“At first we were all a little bummed but when we looked at the CIF Open seedings, we got really excited and thought we would have a great chance against those teams,” said Bear. “Being in the Open finals was insane and I think a greater accomplishment than winning Division I would have been.” Even the eventual outcome didn’t dim Bear’s enthusiasm.
“I’m so happy. Our effort was there but CCA was the better team. I’m OK with losing to a better team when we leave everything we have on the court and we did that.”
SDA entered Thursday’s clash with a 19-2-3 mark, one of the losses, an 11-7 decision at Canyon Crest only eight days prior. That secured the Mustangs the No. 6 seed and a quarterfinal date at No. 3 Coronado, the team that handed them their other loss (10-8 in SDA’s first match of the season). After dispatching Coronado, 12-6, No. 2 Bishop’s was next up. Again on the road, San Dieguito raced out to a 5-1 lead after the first rotation but had to survive a furious comeback by the Knights, prevailing, 80-74, in a set score tiebreaker to merit their spot in the championship tilt.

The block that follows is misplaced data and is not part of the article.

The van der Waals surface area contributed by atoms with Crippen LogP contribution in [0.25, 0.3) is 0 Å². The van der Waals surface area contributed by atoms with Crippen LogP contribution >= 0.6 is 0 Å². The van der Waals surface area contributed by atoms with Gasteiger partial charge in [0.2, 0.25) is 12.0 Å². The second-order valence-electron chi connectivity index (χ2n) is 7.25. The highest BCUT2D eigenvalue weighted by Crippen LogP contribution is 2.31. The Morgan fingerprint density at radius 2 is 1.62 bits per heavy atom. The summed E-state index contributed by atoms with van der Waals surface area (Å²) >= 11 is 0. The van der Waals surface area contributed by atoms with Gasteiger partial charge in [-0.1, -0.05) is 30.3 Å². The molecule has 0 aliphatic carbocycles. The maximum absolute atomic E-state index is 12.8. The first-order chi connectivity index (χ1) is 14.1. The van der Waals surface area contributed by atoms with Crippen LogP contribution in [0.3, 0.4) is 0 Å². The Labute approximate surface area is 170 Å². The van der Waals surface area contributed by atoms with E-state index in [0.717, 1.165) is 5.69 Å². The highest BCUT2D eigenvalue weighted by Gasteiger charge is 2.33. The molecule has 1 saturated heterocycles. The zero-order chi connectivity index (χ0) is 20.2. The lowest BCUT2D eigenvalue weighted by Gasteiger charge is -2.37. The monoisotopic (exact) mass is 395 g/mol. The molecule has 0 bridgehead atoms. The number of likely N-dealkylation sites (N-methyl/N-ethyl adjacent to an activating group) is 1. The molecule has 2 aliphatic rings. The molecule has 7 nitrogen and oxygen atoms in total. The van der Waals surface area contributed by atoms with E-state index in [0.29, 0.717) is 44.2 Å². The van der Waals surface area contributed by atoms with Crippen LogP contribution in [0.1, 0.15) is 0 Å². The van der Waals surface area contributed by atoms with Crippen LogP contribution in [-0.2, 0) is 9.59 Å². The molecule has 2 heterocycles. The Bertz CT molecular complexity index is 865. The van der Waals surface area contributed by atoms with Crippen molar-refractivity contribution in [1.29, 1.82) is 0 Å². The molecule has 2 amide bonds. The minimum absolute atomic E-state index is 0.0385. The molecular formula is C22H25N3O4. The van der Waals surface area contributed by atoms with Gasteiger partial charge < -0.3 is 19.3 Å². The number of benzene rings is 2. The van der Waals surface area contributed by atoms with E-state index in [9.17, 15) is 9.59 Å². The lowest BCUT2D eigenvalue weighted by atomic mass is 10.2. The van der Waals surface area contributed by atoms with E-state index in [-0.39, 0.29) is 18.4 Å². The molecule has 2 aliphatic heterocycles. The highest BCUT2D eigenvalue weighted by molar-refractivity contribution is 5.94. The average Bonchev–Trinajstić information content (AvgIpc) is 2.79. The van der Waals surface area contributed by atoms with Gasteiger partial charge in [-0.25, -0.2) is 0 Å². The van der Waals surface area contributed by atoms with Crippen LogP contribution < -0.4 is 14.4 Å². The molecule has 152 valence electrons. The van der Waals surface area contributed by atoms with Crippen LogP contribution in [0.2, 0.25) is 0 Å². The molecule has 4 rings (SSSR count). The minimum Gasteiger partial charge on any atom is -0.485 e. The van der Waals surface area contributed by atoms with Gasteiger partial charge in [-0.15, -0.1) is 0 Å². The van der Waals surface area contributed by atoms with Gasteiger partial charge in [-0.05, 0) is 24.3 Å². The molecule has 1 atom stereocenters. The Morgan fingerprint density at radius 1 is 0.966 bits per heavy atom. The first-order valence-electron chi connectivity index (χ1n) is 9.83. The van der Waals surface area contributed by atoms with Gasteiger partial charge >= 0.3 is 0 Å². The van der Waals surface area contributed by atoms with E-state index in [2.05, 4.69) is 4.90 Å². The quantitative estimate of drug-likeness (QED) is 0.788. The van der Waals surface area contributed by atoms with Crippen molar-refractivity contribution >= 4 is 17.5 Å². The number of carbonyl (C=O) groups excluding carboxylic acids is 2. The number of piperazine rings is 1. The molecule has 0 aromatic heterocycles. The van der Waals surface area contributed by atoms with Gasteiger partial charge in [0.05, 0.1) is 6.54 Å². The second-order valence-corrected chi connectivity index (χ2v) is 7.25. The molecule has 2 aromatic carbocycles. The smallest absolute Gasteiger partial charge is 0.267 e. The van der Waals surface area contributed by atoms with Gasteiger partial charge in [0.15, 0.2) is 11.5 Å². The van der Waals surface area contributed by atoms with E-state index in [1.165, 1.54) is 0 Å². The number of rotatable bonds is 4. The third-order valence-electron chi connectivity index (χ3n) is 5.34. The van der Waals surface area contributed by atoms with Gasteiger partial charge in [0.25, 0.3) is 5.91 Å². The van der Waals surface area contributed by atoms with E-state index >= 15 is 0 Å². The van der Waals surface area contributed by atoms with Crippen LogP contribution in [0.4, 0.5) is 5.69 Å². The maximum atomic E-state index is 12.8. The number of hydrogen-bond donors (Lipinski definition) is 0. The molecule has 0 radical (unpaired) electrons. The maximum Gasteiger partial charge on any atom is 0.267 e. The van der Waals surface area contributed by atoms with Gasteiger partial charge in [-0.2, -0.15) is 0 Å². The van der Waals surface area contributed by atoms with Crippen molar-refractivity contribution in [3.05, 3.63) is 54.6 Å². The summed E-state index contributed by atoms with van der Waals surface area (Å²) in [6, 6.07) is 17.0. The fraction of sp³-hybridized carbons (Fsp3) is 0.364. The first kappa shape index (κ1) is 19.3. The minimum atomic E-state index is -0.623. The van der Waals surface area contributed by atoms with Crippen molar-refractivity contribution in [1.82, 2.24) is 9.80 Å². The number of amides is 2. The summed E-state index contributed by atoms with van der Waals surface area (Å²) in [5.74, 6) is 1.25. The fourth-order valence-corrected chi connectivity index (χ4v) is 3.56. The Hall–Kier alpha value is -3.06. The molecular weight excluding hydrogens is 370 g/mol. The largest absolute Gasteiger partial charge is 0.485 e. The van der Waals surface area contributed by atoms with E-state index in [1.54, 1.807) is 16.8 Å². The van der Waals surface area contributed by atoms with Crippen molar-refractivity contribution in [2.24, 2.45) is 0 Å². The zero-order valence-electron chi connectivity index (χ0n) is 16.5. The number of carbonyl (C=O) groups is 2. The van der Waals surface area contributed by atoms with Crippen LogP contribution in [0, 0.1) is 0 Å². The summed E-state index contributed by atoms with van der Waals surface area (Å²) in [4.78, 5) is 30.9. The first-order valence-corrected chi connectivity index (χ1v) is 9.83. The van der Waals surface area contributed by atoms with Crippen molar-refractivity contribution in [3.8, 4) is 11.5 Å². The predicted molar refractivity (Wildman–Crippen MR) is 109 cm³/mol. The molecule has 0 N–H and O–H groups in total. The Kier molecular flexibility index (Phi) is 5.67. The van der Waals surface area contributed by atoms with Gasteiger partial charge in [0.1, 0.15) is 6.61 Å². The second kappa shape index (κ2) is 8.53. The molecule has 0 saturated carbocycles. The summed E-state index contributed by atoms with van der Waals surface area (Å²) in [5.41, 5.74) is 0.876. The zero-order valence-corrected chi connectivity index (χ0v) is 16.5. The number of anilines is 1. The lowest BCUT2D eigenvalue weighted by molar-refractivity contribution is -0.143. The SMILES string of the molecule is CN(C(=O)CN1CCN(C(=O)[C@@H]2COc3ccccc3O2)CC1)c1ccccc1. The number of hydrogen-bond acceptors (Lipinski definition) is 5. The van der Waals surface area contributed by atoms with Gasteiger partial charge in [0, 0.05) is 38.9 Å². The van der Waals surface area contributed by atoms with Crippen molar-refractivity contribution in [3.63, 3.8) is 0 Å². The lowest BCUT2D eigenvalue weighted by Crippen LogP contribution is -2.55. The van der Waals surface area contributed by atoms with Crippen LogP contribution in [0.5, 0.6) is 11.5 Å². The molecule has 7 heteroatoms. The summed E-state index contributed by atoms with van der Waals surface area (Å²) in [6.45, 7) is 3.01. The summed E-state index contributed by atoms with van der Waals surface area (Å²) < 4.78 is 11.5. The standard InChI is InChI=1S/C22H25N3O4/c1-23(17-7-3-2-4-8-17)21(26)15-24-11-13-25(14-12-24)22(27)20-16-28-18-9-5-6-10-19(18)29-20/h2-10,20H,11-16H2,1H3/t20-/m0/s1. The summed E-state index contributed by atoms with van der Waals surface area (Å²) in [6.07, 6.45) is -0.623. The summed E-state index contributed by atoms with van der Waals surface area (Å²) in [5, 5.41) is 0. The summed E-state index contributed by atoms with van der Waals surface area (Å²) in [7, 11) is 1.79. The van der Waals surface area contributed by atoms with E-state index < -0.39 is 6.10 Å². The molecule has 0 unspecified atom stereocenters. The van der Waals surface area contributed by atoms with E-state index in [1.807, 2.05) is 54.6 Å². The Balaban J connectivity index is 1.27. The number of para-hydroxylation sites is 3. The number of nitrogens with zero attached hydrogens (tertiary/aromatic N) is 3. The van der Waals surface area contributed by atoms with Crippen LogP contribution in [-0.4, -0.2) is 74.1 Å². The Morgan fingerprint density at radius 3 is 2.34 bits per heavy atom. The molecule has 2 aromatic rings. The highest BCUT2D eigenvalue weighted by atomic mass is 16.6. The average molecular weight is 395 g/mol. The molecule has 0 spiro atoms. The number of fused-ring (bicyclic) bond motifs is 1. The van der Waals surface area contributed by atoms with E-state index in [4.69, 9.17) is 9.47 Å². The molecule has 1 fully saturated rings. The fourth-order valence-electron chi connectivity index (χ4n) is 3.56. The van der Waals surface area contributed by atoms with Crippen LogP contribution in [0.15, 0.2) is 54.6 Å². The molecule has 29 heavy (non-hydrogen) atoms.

Those two wins were impressive enough, but having achieved them with a severely hobbled version of No. 1 singles player Indya Nespor made the run a remarkable one. While jogging along the perimeter of the court a day before the Coronado match, Nespor stepped on a stray tennis ball, rolling her right ankle and sending Tomasi hastily in search of a Plan B. He moved his game, but limited, star to doubles and shuffled the rest of his lineup around accordingly. As they have all year, the Mustangs handled the challenge with aplomb.
The singles crew that opened play Thursday for Tomasi included Lauren Rose (jr.), JoJo Bear (fr.) and Halle Schaffer (so.). The three doubles teams were Nespor (so.)-Lesa Ritchie, Kennedy Urcelay (jr.)-Lauren Bear (jr.) and Amber Tse (sr.)-Leko Ritchie. Expect to see the Mustangs get over this loss and be ready to roll in 2019.
“The score doesn’t show it, but we were playing extremely well,” said Tomasi. “Sure we’re disappointed but they’re so talented and so deep, you have to give them credit.
“I told our girls that there are 90 other teams out there that would love to trade places with us—enjoy it, it’s good stuff.” It just may not be good enough for these Mustangs next year.
Championship Photo Gallery below: